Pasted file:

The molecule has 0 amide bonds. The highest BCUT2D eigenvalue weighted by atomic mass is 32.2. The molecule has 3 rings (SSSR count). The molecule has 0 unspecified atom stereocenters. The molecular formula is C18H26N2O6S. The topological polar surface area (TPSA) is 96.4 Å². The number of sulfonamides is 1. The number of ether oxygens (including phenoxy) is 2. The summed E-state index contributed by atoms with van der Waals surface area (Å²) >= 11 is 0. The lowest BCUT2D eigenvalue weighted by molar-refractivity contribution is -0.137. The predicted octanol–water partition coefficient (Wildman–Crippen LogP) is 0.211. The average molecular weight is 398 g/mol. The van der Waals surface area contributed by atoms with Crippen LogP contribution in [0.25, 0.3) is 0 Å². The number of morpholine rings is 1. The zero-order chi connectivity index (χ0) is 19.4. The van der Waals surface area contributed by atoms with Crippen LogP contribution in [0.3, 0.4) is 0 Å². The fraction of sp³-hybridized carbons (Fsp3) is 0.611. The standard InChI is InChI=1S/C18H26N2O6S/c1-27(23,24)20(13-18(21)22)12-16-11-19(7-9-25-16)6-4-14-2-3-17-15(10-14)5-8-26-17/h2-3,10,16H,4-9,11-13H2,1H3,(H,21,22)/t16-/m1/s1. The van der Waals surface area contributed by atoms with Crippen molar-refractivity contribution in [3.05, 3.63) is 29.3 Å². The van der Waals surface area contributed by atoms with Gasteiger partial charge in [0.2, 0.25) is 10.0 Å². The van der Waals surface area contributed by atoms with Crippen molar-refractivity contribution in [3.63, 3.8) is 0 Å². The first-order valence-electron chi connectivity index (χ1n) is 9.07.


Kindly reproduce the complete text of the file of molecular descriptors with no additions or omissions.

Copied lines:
The molecule has 0 amide bonds. The highest BCUT2D eigenvalue weighted by atomic mass is 32.2. The molecule has 3 rings (SSSR count). The molecule has 0 unspecified atom stereocenters. The molecular formula is C18H26N2O6S. The topological polar surface area (TPSA) is 96.4 Å². The number of sulfonamides is 1. The number of ether oxygens (including phenoxy) is 2. The summed E-state index contributed by atoms with van der Waals surface area (Å²) >= 11 is 0. The lowest BCUT2D eigenvalue weighted by molar-refractivity contribution is -0.137. The predicted octanol–water partition coefficient (Wildman–Crippen LogP) is 0.211. The average molecular weight is 398 g/mol. The van der Waals surface area contributed by atoms with Crippen LogP contribution in [0.25, 0.3) is 0 Å². The number of morpholine rings is 1. The zero-order chi connectivity index (χ0) is 19.4. The van der Waals surface area contributed by atoms with Crippen LogP contribution in [0.3, 0.4) is 0 Å². The fraction of sp³-hybridized carbons (Fsp3) is 0.611. The standard InChI is InChI=1S/C18H26N2O6S/c1-27(23,24)20(13-18(21)22)12-16-11-19(7-9-25-16)6-4-14-2-3-17-15(10-14)5-8-26-17/h2-3,10,16H,4-9,11-13H2,1H3,(H,21,22)/t16-/m1/s1. The van der Waals surface area contributed by atoms with Crippen molar-refractivity contribution in [3.05, 3.63) is 29.3 Å². The van der Waals surface area contributed by atoms with Gasteiger partial charge in [0.2, 0.25) is 10.0 Å². The van der Waals surface area contributed by atoms with Crippen molar-refractivity contribution in [3.63, 3.8) is 0 Å². The first-order valence-electron chi connectivity index (χ1n) is 9.07.